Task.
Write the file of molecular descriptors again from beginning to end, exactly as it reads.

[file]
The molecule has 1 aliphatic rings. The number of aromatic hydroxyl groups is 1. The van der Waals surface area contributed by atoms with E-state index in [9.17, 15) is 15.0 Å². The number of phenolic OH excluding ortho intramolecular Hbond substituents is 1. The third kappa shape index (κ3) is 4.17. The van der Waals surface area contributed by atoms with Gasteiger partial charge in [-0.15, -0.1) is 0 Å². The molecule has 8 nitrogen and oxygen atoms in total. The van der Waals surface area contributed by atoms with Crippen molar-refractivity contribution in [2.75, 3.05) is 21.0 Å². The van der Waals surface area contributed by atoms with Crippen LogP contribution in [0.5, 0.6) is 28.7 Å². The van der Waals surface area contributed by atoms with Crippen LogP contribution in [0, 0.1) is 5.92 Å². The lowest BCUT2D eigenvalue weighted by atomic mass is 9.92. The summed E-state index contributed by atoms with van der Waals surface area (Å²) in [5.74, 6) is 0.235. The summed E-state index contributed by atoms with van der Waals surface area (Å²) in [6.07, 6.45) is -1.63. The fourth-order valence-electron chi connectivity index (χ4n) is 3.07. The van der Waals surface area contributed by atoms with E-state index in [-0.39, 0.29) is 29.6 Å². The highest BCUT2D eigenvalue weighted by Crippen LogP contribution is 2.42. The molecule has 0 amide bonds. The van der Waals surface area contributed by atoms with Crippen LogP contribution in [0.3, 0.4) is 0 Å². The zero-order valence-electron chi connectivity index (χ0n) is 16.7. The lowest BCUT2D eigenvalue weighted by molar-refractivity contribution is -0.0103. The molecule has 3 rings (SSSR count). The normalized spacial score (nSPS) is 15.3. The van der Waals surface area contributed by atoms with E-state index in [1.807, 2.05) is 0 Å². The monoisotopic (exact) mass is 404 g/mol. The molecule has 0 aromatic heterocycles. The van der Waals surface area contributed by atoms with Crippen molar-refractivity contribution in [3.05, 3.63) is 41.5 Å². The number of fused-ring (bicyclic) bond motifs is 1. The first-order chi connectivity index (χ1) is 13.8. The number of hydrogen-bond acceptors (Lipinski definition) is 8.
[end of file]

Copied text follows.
The molecule has 1 aliphatic rings. The number of aromatic hydroxyl groups is 1. The van der Waals surface area contributed by atoms with E-state index in [9.17, 15) is 15.0 Å². The number of phenolic OH excluding ortho intramolecular Hbond substituents is 1. The third kappa shape index (κ3) is 4.17. The van der Waals surface area contributed by atoms with Gasteiger partial charge in [-0.15, -0.1) is 0 Å². The molecule has 8 nitrogen and oxygen atoms in total. The van der Waals surface area contributed by atoms with Crippen molar-refractivity contribution in [2.75, 3.05) is 21.0 Å². The van der Waals surface area contributed by atoms with Crippen LogP contribution in [0.5, 0.6) is 28.7 Å². The van der Waals surface area contributed by atoms with Crippen LogP contribution in [0, 0.1) is 5.92 Å². The lowest BCUT2D eigenvalue weighted by atomic mass is 9.92. The summed E-state index contributed by atoms with van der Waals surface area (Å²) in [5.74, 6) is 0.235. The summed E-state index contributed by atoms with van der Waals surface area (Å²) in [6.07, 6.45) is -1.63. The fourth-order valence-electron chi connectivity index (χ4n) is 3.07. The van der Waals surface area contributed by atoms with E-state index in [-0.39, 0.29) is 29.6 Å². The highest BCUT2D eigenvalue weighted by Crippen LogP contribution is 2.42. The molecule has 0 amide bonds. The van der Waals surface area contributed by atoms with Crippen LogP contribution in [0.3, 0.4) is 0 Å². The zero-order valence-electron chi connectivity index (χ0n) is 16.7. The lowest BCUT2D eigenvalue weighted by molar-refractivity contribution is -0.0103. The molecule has 3 rings (SSSR count). The normalized spacial score (nSPS) is 15.3. The van der Waals surface area contributed by atoms with E-state index in [1.807, 2.05) is 0 Å². The monoisotopic (exact) mass is 404 g/mol. The molecule has 0 aromatic heterocycles. The van der Waals surface area contributed by atoms with Crippen molar-refractivity contribution in [3.05, 3.63) is 41.5 Å². The number of fused-ring (bicyclic) bond motifs is 1. The first-order chi connectivity index (χ1) is 13.8. The number of hydrogen-bond acceptors (Lipinski definition) is 8.